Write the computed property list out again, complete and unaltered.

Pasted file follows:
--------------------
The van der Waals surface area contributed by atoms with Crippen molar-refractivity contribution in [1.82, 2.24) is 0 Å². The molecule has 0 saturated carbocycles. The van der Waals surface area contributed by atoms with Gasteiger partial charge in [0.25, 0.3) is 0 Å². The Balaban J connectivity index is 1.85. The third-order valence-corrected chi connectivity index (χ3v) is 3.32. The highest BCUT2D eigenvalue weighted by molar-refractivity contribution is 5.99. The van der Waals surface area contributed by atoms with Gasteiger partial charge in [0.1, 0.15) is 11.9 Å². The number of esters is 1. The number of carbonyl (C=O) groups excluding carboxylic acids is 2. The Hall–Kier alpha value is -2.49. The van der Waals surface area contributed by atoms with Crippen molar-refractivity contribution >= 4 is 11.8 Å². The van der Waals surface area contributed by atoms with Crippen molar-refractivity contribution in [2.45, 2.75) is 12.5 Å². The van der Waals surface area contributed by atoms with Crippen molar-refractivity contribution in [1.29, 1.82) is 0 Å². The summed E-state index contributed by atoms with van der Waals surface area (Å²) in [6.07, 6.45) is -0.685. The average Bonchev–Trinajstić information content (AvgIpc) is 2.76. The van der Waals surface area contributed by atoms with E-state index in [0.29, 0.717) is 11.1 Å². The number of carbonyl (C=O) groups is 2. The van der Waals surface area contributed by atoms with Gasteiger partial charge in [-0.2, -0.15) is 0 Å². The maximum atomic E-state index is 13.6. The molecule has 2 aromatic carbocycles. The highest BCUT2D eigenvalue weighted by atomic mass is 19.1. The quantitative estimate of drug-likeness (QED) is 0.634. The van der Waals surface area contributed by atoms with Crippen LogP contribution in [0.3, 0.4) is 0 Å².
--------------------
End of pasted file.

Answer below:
The van der Waals surface area contributed by atoms with Crippen molar-refractivity contribution in [1.82, 2.24) is 0 Å². The molecule has 0 saturated carbocycles. The van der Waals surface area contributed by atoms with Gasteiger partial charge in [0.25, 0.3) is 0 Å². The Balaban J connectivity index is 1.85. The third-order valence-corrected chi connectivity index (χ3v) is 3.32. The highest BCUT2D eigenvalue weighted by molar-refractivity contribution is 5.99. The van der Waals surface area contributed by atoms with Gasteiger partial charge in [0.1, 0.15) is 11.9 Å². The number of esters is 1. The number of carbonyl (C=O) groups excluding carboxylic acids is 2. The Hall–Kier alpha value is -2.49. The van der Waals surface area contributed by atoms with Crippen molar-refractivity contribution >= 4 is 11.8 Å². The van der Waals surface area contributed by atoms with Crippen molar-refractivity contribution in [2.45, 2.75) is 12.5 Å². The van der Waals surface area contributed by atoms with Crippen molar-refractivity contribution in [1.29, 1.82) is 0 Å². The summed E-state index contributed by atoms with van der Waals surface area (Å²) in [6.07, 6.45) is -0.685. The average Bonchev–Trinajstić information content (AvgIpc) is 2.76. The van der Waals surface area contributed by atoms with E-state index in [0.29, 0.717) is 11.1 Å². The number of carbonyl (C=O) groups is 2. The van der Waals surface area contributed by atoms with Gasteiger partial charge in [-0.2, -0.15) is 0 Å². The maximum atomic E-state index is 13.6. The molecule has 2 aromatic carbocycles. The highest BCUT2D eigenvalue weighted by atomic mass is 19.1. The quantitative estimate of drug-likeness (QED) is 0.634. The van der Waals surface area contributed by atoms with Crippen LogP contribution in [0.3, 0.4) is 0 Å².